Dear Gritty VA:
How exactly do referrals work? Does the client recommend their colleague and I call them? Do they contact their colleague and send them my way or what? Thank you so much for your anticipated response. –TA
Well, basically, they work any way you’d like them to work.
Referrals come from lots of different places and come in many different forms.
Sometimes colleagues will refer clients to you. According to our annual surveys, the overwhelming majority of Virtual Assistants and Administrative Consultants follow the “what goes around, comes around” philosophy and don’t charge for referrals. Others do charge referral fees or will want a percentage of any earnings from a client for a certain time period. You’ll want to get clear with the referring colleague as to what their expectations or requirements are.
You can also formally ask clients for referrals. For example, you could make it a standard question as part of your feedback process to ask clients for the names of folks they think would benefit from your support.
Your networking becomes a sort of referral source as well in that it helps you develop your word-of-mouth recognition. As you contribute and people read your posts, you become someone they come to know, like and trust. This leads to folks referring and recommending you to others.
You might have some sort of formal referral program that rewards people for referring prospects to you. Although personally, I really don’t recommend this for a professional service practice. There’s really no need and keep in mind, you would just be adding yet another burden to your administration and management workload.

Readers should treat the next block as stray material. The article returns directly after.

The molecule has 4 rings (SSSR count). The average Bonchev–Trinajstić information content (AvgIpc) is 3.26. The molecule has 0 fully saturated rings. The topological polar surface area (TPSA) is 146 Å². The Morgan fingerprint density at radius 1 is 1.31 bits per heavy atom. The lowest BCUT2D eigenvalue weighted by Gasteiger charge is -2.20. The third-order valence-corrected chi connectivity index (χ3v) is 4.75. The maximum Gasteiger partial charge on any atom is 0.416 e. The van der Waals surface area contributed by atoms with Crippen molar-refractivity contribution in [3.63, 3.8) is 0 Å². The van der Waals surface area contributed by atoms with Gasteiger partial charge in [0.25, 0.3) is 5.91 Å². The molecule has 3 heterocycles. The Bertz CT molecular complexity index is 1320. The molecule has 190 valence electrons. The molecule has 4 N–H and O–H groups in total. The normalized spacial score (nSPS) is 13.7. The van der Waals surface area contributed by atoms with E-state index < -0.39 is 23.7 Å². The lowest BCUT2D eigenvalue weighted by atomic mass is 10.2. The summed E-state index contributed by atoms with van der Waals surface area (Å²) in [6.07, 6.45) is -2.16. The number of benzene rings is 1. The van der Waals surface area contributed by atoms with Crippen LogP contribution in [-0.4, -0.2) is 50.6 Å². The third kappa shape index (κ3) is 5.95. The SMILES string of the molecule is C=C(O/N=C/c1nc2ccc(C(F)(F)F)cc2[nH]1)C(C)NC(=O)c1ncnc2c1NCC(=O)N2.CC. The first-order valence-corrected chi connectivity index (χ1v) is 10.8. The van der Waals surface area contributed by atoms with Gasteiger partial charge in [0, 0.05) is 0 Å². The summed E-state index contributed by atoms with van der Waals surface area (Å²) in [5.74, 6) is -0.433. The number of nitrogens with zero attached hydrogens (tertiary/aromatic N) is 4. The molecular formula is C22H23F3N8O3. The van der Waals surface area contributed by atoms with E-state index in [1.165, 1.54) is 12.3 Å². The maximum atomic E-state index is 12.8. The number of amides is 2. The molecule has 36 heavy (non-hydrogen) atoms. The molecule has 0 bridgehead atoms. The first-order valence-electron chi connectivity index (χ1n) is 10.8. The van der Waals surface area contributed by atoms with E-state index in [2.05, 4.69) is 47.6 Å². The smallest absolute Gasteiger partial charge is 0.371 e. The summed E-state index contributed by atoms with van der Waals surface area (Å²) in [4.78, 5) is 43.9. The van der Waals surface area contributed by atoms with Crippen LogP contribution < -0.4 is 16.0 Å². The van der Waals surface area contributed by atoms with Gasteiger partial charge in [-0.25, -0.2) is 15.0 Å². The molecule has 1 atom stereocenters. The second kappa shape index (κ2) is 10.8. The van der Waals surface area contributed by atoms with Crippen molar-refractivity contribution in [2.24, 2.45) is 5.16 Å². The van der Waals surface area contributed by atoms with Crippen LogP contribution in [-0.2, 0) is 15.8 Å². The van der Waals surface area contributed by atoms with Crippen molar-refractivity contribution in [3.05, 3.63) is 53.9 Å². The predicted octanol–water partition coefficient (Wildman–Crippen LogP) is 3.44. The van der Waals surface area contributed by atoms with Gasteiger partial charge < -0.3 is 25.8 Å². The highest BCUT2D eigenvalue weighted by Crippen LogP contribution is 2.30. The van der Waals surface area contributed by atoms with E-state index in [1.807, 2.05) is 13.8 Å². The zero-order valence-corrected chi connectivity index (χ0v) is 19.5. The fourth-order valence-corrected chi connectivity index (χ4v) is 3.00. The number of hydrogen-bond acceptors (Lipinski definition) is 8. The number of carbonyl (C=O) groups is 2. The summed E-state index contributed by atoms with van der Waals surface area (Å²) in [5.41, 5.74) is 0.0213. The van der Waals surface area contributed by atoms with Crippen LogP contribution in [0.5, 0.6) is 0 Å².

Those who genuinely know your work and feel it’s worth recommending to other will do so of their own accord. Your evangelists aren’t looking to be paid–they simply believe in what you do and they want to be a resource for their own audience. Those who do end up giving great referrals to you, you can thank by sending referrals their way as well and maybe once in awhile sending a little gift.
As you become established with a happy roster of clients, they tend naturally to refer you to others when they get a chance. This is another form of word-of-mouth advertising that leads to referrals. But I would definitely recommend being proactive as well in specifically asking clients periodically for the names of folks they think could use or would be interested in your services.
Another thing I would recommend you get conscious about is your calls-to-action. In your signature lines and in your “About the Author” text (such as when you publish articles you’ve written), include a line that says something about welcoming referrals. This puts the conscious thought in people’s head and tells them that you are actively seeking clients.
Be clear as well about who makes an ideal client for you so folks know who to refer to you. “Any warm body” is not an ideal client. Just because folks refer people to you doesn’t mean those prospects are going to be the right fit. So you have to tell people who is the right fit for you. “I’m looking for solo practice attorneys who would like to leverage some skilled administrative support in their business.”